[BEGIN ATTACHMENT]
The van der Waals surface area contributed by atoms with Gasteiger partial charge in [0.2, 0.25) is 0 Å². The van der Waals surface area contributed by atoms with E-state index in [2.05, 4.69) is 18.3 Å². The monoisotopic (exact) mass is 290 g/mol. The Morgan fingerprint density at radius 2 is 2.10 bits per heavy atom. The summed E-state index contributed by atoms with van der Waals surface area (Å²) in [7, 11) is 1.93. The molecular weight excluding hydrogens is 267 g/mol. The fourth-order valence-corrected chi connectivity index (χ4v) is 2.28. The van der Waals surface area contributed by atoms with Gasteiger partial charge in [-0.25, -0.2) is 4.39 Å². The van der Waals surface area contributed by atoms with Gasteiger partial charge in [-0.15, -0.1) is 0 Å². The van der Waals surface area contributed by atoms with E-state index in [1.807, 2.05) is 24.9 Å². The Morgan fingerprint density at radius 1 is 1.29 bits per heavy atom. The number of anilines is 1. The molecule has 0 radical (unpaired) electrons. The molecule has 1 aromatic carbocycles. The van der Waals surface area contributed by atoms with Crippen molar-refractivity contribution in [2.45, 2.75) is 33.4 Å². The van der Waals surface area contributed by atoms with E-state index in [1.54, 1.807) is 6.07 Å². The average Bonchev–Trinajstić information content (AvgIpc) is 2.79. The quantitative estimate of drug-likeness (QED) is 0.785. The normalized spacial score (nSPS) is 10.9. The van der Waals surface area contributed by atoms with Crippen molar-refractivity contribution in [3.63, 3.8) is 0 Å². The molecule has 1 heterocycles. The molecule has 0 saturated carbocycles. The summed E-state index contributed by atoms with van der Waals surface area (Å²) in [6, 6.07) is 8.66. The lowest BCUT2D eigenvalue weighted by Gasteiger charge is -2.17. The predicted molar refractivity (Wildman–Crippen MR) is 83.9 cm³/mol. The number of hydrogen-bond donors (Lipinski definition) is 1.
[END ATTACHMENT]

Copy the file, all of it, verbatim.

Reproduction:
The van der Waals surface area contributed by atoms with Gasteiger partial charge in [0.2, 0.25) is 0 Å². The van der Waals surface area contributed by atoms with E-state index in [2.05, 4.69) is 18.3 Å². The monoisotopic (exact) mass is 290 g/mol. The Morgan fingerprint density at radius 2 is 2.10 bits per heavy atom. The summed E-state index contributed by atoms with van der Waals surface area (Å²) in [7, 11) is 1.93. The molecular weight excluding hydrogens is 267 g/mol. The fourth-order valence-corrected chi connectivity index (χ4v) is 2.28. The van der Waals surface area contributed by atoms with Gasteiger partial charge in [-0.25, -0.2) is 4.39 Å². The van der Waals surface area contributed by atoms with Gasteiger partial charge in [-0.15, -0.1) is 0 Å². The van der Waals surface area contributed by atoms with E-state index in [1.807, 2.05) is 24.9 Å². The Morgan fingerprint density at radius 1 is 1.29 bits per heavy atom. The number of anilines is 1. The molecule has 0 radical (unpaired) electrons. The molecule has 1 aromatic carbocycles. The van der Waals surface area contributed by atoms with Crippen molar-refractivity contribution in [2.45, 2.75) is 33.4 Å². The van der Waals surface area contributed by atoms with E-state index in [1.54, 1.807) is 6.07 Å². The average Bonchev–Trinajstić information content (AvgIpc) is 2.79. The quantitative estimate of drug-likeness (QED) is 0.785. The normalized spacial score (nSPS) is 10.9. The van der Waals surface area contributed by atoms with Crippen molar-refractivity contribution in [3.63, 3.8) is 0 Å². The molecule has 1 heterocycles. The molecule has 0 saturated carbocycles. The summed E-state index contributed by atoms with van der Waals surface area (Å²) in [6, 6.07) is 8.66. The lowest BCUT2D eigenvalue weighted by Gasteiger charge is -2.17. The predicted molar refractivity (Wildman–Crippen MR) is 83.9 cm³/mol. The number of hydrogen-bond donors (Lipinski definition) is 1.